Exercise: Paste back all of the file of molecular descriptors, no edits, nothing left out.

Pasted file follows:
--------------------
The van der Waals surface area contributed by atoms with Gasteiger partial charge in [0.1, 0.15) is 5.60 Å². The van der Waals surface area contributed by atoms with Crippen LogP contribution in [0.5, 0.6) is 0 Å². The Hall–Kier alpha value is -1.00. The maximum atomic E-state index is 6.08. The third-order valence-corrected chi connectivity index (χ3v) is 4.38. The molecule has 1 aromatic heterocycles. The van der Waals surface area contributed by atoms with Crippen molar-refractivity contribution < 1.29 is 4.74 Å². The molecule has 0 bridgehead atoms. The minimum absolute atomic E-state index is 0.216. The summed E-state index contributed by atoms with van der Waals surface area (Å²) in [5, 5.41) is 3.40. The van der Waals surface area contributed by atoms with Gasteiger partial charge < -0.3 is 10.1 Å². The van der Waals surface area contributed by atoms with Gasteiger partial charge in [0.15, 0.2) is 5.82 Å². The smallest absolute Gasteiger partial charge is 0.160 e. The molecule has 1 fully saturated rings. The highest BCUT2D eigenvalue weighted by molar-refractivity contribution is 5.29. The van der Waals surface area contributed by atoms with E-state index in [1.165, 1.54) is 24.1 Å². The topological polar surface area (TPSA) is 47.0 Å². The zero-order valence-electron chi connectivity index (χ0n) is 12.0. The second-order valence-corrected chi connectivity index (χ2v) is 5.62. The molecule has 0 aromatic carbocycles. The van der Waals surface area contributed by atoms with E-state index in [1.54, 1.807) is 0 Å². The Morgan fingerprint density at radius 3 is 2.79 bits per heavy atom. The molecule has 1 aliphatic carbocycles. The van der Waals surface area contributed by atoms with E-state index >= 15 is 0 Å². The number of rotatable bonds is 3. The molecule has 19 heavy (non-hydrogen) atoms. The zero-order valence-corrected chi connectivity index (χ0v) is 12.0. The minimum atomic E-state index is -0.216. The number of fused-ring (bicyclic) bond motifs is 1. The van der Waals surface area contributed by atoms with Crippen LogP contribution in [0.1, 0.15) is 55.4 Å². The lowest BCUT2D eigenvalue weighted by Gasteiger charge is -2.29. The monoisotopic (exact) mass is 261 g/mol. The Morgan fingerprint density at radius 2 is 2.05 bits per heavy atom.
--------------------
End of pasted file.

The van der Waals surface area contributed by atoms with Gasteiger partial charge in [0.1, 0.15) is 5.60 Å². The van der Waals surface area contributed by atoms with Crippen LogP contribution in [0.5, 0.6) is 0 Å². The Hall–Kier alpha value is -1.00. The maximum atomic E-state index is 6.08. The third-order valence-corrected chi connectivity index (χ3v) is 4.38. The molecule has 1 aromatic heterocycles. The van der Waals surface area contributed by atoms with Crippen molar-refractivity contribution < 1.29 is 4.74 Å². The molecule has 0 bridgehead atoms. The minimum absolute atomic E-state index is 0.216. The summed E-state index contributed by atoms with van der Waals surface area (Å²) in [5, 5.41) is 3.40. The van der Waals surface area contributed by atoms with Gasteiger partial charge < -0.3 is 10.1 Å². The van der Waals surface area contributed by atoms with Gasteiger partial charge in [0.15, 0.2) is 5.82 Å². The smallest absolute Gasteiger partial charge is 0.160 e. The molecule has 1 fully saturated rings. The highest BCUT2D eigenvalue weighted by molar-refractivity contribution is 5.29. The van der Waals surface area contributed by atoms with E-state index in [1.165, 1.54) is 24.1 Å². The topological polar surface area (TPSA) is 47.0 Å². The zero-order valence-electron chi connectivity index (χ0n) is 12.0. The second-order valence-corrected chi connectivity index (χ2v) is 5.62. The molecule has 0 aromatic carbocycles. The van der Waals surface area contributed by atoms with E-state index in [1.54, 1.807) is 0 Å². The Morgan fingerprint density at radius 3 is 2.79 bits per heavy atom. The molecule has 1 aliphatic carbocycles. The van der Waals surface area contributed by atoms with E-state index >= 15 is 0 Å². The number of rotatable bonds is 3. The molecule has 19 heavy (non-hydrogen) atoms. The zero-order valence-corrected chi connectivity index (χ0v) is 12.0. The minimum atomic E-state index is -0.216. The number of fused-ring (bicyclic) bond motifs is 1. The van der Waals surface area contributed by atoms with Crippen LogP contribution in [0.1, 0.15) is 55.4 Å². The lowest BCUT2D eigenvalue weighted by Gasteiger charge is -2.29. The monoisotopic (exact) mass is 261 g/mol. The Morgan fingerprint density at radius 2 is 2.05 bits per heavy atom.